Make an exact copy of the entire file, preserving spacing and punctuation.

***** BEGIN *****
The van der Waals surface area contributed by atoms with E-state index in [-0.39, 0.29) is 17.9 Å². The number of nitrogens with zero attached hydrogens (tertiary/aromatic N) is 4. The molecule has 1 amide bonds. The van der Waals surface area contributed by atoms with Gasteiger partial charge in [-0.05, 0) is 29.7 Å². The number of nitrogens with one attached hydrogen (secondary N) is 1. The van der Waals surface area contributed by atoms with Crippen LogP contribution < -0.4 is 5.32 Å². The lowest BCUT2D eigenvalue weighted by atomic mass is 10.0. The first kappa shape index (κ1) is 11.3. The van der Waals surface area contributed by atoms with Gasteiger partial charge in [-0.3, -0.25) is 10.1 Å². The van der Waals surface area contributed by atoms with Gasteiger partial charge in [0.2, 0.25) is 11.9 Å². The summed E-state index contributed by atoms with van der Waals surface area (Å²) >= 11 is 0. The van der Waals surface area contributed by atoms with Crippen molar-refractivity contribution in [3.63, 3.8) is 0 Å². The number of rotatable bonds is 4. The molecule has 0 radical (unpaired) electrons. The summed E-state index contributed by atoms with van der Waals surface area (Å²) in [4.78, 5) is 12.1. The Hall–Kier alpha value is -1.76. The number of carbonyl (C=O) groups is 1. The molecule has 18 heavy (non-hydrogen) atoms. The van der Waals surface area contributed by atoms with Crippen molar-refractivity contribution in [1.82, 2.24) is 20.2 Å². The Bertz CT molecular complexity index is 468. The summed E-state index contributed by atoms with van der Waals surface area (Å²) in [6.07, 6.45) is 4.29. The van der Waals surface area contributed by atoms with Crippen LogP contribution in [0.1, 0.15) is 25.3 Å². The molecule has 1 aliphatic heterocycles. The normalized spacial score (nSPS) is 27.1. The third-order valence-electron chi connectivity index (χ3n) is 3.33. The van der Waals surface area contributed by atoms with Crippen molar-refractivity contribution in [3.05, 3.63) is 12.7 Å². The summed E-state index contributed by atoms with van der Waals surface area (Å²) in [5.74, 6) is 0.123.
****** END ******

The van der Waals surface area contributed by atoms with E-state index in [-0.39, 0.29) is 17.9 Å². The number of nitrogens with zero attached hydrogens (tertiary/aromatic N) is 4. The molecule has 1 amide bonds. The van der Waals surface area contributed by atoms with Gasteiger partial charge in [-0.05, 0) is 29.7 Å². The number of nitrogens with one attached hydrogen (secondary N) is 1. The van der Waals surface area contributed by atoms with Crippen LogP contribution < -0.4 is 5.32 Å². The lowest BCUT2D eigenvalue weighted by atomic mass is 10.0. The first kappa shape index (κ1) is 11.3. The van der Waals surface area contributed by atoms with Gasteiger partial charge in [-0.3, -0.25) is 10.1 Å². The van der Waals surface area contributed by atoms with Gasteiger partial charge in [0.2, 0.25) is 11.9 Å². The summed E-state index contributed by atoms with van der Waals surface area (Å²) >= 11 is 0. The van der Waals surface area contributed by atoms with Crippen molar-refractivity contribution in [3.63, 3.8) is 0 Å². The number of rotatable bonds is 4. The molecule has 0 radical (unpaired) electrons. The summed E-state index contributed by atoms with van der Waals surface area (Å²) in [4.78, 5) is 12.1. The Hall–Kier alpha value is -1.76. The number of carbonyl (C=O) groups is 1. The molecule has 18 heavy (non-hydrogen) atoms. The van der Waals surface area contributed by atoms with Crippen molar-refractivity contribution in [1.82, 2.24) is 20.2 Å². The Bertz CT molecular complexity index is 468. The summed E-state index contributed by atoms with van der Waals surface area (Å²) in [6.07, 6.45) is 4.29. The van der Waals surface area contributed by atoms with Crippen LogP contribution in [0.1, 0.15) is 25.3 Å². The molecule has 1 aliphatic heterocycles. The normalized spacial score (nSPS) is 27.1. The third-order valence-electron chi connectivity index (χ3n) is 3.33. The van der Waals surface area contributed by atoms with Crippen molar-refractivity contribution in [3.05, 3.63) is 12.7 Å². The summed E-state index contributed by atoms with van der Waals surface area (Å²) in [5.74, 6) is 0.123.